Detroit job fair aims to connect jobseekers with employers, training programs

 In News Article

The city of Detroit and Detroit Employment Solutions Corp. will host job fair Friday to connect residents with employers and training programs as part of the new Detroit at Work program.

Available jobs include cooks, production workers, substitute and certified teachers as well as positions with the Detroit Police Department and Wayne County Sheriff’s office, said Robin Johnston, a spokesman for the employment agency. Pay range is $9-$16 an hour, with some a bit higher.

Additionally, there are dozens of demand-driven training programs available in areas including health care, manufacturing, commercial driving, desktop support, network technology and culinary arts, Johnston said. Following completion of training programs, candidates have a strong chance of interviews with companies recruiting for the positions.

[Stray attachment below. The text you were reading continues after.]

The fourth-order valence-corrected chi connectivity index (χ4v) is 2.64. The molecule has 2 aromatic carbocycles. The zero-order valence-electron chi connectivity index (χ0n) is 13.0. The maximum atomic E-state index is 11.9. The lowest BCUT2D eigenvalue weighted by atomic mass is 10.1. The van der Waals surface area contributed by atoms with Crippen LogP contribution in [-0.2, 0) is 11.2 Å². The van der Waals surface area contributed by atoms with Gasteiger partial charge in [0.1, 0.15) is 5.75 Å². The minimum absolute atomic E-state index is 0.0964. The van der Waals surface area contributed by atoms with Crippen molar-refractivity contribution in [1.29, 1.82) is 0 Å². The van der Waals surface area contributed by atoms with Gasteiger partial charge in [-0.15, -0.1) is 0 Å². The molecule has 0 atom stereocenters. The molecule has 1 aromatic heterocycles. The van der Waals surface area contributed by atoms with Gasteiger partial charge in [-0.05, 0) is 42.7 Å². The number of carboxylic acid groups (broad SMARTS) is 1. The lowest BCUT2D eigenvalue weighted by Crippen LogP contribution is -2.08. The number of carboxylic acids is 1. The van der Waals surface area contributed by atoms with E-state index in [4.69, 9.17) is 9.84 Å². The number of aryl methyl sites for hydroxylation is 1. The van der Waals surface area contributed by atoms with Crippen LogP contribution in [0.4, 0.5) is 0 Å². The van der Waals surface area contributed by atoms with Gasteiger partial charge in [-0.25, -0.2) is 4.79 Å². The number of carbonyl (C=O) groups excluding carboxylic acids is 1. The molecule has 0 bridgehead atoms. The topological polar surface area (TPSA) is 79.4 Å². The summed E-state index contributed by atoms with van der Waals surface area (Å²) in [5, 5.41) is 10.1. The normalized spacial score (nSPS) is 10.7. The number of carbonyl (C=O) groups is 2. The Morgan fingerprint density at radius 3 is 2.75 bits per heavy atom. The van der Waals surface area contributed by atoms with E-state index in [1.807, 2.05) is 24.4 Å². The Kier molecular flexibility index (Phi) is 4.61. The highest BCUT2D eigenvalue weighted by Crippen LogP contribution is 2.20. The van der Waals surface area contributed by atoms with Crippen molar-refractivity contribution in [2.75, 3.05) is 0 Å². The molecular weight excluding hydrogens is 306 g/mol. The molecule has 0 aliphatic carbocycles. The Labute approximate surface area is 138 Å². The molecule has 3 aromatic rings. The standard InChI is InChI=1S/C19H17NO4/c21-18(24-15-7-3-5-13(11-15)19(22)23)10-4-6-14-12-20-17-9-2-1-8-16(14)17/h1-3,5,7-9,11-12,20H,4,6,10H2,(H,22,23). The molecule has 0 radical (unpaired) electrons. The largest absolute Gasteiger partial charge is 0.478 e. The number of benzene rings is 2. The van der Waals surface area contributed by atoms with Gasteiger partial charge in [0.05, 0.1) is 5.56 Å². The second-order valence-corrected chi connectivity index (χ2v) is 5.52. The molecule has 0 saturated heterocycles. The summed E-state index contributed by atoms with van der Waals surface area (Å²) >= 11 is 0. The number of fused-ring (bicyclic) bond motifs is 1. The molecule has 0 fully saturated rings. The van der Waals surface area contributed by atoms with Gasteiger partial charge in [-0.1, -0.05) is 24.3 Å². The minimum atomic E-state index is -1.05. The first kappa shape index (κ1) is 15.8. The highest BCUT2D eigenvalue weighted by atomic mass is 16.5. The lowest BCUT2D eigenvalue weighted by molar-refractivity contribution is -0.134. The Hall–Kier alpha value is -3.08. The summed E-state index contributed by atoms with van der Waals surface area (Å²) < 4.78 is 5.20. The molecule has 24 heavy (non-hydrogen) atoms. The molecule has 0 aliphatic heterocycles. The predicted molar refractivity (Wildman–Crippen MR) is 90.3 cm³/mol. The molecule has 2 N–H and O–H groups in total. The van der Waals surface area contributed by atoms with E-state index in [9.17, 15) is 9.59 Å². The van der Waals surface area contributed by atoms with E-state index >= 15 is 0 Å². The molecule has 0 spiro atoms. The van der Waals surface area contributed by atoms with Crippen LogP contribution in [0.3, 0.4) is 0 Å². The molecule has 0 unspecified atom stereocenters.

Detroit’s unemployment rate is 7.5 percent, which is the lowest it has been since 2000 but still the highest in the state.

Nicole Sherard-Freeman, president and CEO of the employment agency, said 100-150 people are expected at the first Detroit at Work Opportunities Fair. She said at least one employer is likely to be on site, but that has not been finalized.

Those attending can learn more about Detroit at Work and register for the program, which matches jobseekers with employers and includes information about area job opportunities. Registration can also be done online and is encouraged prior to the event so participants are better prepared, Sherard-Freeman said.

“The whole point is to take opportunities directly into the community so outreach and marketing is targeted to that specific area,” she said.

Similar job fairs are being planned, she said. More information can be found at or at the agency’s One-Stop Service Centers in the southwest, northwest and east side of Detroit.

Since its launch, nearly 3,600 Detroit residents have signed up through Detroit at Work, nearly 90 employers have committed to hiring from the pipeline and more than 570 residents have been placed in training programs, according to a city news release.


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